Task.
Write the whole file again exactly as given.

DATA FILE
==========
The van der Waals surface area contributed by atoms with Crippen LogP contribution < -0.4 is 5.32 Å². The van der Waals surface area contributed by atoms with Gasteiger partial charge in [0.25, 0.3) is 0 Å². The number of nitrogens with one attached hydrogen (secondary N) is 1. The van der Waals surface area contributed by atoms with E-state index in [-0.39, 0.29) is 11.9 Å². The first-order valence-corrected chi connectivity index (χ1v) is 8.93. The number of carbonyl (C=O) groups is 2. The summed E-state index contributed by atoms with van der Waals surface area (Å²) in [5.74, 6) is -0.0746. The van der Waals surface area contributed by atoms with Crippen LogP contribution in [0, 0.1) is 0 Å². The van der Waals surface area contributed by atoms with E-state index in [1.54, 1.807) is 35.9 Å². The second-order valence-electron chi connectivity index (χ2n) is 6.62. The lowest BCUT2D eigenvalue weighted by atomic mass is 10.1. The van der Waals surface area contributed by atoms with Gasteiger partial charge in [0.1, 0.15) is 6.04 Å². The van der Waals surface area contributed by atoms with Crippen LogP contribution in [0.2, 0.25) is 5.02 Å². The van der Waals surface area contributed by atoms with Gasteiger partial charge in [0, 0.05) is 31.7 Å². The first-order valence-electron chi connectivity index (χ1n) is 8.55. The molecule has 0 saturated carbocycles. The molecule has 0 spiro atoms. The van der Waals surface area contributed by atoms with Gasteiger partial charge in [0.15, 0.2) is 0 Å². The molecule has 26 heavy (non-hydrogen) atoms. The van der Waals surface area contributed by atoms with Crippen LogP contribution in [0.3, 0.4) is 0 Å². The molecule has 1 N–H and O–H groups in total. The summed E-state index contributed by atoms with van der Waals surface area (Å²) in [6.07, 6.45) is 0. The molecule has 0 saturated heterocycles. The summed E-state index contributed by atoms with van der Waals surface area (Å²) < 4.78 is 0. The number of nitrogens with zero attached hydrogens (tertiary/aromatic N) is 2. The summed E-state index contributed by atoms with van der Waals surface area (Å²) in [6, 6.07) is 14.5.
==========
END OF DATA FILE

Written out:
The van der Waals surface area contributed by atoms with Crippen LogP contribution < -0.4 is 5.32 Å². The van der Waals surface area contributed by atoms with Gasteiger partial charge in [0.25, 0.3) is 0 Å². The number of nitrogens with one attached hydrogen (secondary N) is 1. The van der Waals surface area contributed by atoms with E-state index in [-0.39, 0.29) is 11.9 Å². The first-order valence-corrected chi connectivity index (χ1v) is 8.93. The number of carbonyl (C=O) groups is 2. The summed E-state index contributed by atoms with van der Waals surface area (Å²) in [5.74, 6) is -0.0746. The van der Waals surface area contributed by atoms with Crippen LogP contribution in [0, 0.1) is 0 Å². The van der Waals surface area contributed by atoms with E-state index in [1.54, 1.807) is 35.9 Å². The second-order valence-electron chi connectivity index (χ2n) is 6.62. The lowest BCUT2D eigenvalue weighted by atomic mass is 10.1. The van der Waals surface area contributed by atoms with Gasteiger partial charge in [0.1, 0.15) is 6.04 Å². The van der Waals surface area contributed by atoms with Crippen LogP contribution in [0.2, 0.25) is 5.02 Å². The van der Waals surface area contributed by atoms with Gasteiger partial charge in [0, 0.05) is 31.7 Å². The first-order valence-electron chi connectivity index (χ1n) is 8.55. The molecule has 0 saturated carbocycles. The molecule has 0 spiro atoms. The van der Waals surface area contributed by atoms with Gasteiger partial charge in [0.15, 0.2) is 0 Å². The molecule has 26 heavy (non-hydrogen) atoms. The van der Waals surface area contributed by atoms with Crippen LogP contribution in [0.3, 0.4) is 0 Å². The molecule has 1 N–H and O–H groups in total. The summed E-state index contributed by atoms with van der Waals surface area (Å²) in [6.07, 6.45) is 0. The molecule has 0 saturated heterocycles. The summed E-state index contributed by atoms with van der Waals surface area (Å²) < 4.78 is 0. The number of nitrogens with zero attached hydrogens (tertiary/aromatic N) is 2. The summed E-state index contributed by atoms with van der Waals surface area (Å²) in [6, 6.07) is 14.5.